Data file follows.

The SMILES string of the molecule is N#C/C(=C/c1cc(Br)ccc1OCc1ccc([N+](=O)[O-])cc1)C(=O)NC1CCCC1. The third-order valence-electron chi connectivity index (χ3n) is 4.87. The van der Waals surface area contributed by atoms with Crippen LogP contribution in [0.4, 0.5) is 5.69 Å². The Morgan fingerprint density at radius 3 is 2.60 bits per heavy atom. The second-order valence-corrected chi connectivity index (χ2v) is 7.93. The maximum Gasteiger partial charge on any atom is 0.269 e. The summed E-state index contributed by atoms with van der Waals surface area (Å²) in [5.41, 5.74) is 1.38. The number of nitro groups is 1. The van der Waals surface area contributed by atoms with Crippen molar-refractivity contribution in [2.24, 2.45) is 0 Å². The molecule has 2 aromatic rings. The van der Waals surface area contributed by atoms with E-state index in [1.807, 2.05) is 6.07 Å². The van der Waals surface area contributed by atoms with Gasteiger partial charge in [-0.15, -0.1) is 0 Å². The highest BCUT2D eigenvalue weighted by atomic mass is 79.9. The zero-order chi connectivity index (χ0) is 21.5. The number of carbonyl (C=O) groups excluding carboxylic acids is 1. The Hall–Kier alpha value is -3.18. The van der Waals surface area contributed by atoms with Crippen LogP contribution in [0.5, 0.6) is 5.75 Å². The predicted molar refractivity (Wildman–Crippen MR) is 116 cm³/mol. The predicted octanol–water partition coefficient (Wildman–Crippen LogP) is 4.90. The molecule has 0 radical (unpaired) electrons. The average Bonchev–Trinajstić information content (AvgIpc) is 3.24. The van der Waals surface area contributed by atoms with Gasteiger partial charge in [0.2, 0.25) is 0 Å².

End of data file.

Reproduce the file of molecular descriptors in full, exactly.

The SMILES string of the molecule is N#C/C(=C/c1cc(Br)ccc1OCc1ccc([N+](=O)[O-])cc1)C(=O)NC1CCCC1. The third-order valence-electron chi connectivity index (χ3n) is 4.87. The van der Waals surface area contributed by atoms with Crippen LogP contribution in [0.4, 0.5) is 5.69 Å². The Morgan fingerprint density at radius 3 is 2.60 bits per heavy atom. The second-order valence-corrected chi connectivity index (χ2v) is 7.93. The maximum Gasteiger partial charge on any atom is 0.269 e. The summed E-state index contributed by atoms with van der Waals surface area (Å²) in [5.41, 5.74) is 1.38. The number of nitro groups is 1. The van der Waals surface area contributed by atoms with Crippen molar-refractivity contribution in [2.24, 2.45) is 0 Å². The molecule has 2 aromatic rings. The van der Waals surface area contributed by atoms with E-state index in [1.807, 2.05) is 6.07 Å². The van der Waals surface area contributed by atoms with Gasteiger partial charge in [-0.15, -0.1) is 0 Å². The highest BCUT2D eigenvalue weighted by atomic mass is 79.9. The zero-order chi connectivity index (χ0) is 21.5. The number of carbonyl (C=O) groups excluding carboxylic acids is 1. The Hall–Kier alpha value is -3.18. The van der Waals surface area contributed by atoms with Crippen LogP contribution in [0.5, 0.6) is 5.75 Å². The predicted molar refractivity (Wildman–Crippen MR) is 116 cm³/mol. The predicted octanol–water partition coefficient (Wildman–Crippen LogP) is 4.90. The molecule has 0 radical (unpaired) electrons. The average Bonchev–Trinajstić information content (AvgIpc) is 3.24. The van der Waals surface area contributed by atoms with Gasteiger partial charge in [0.2, 0.25) is 0 Å².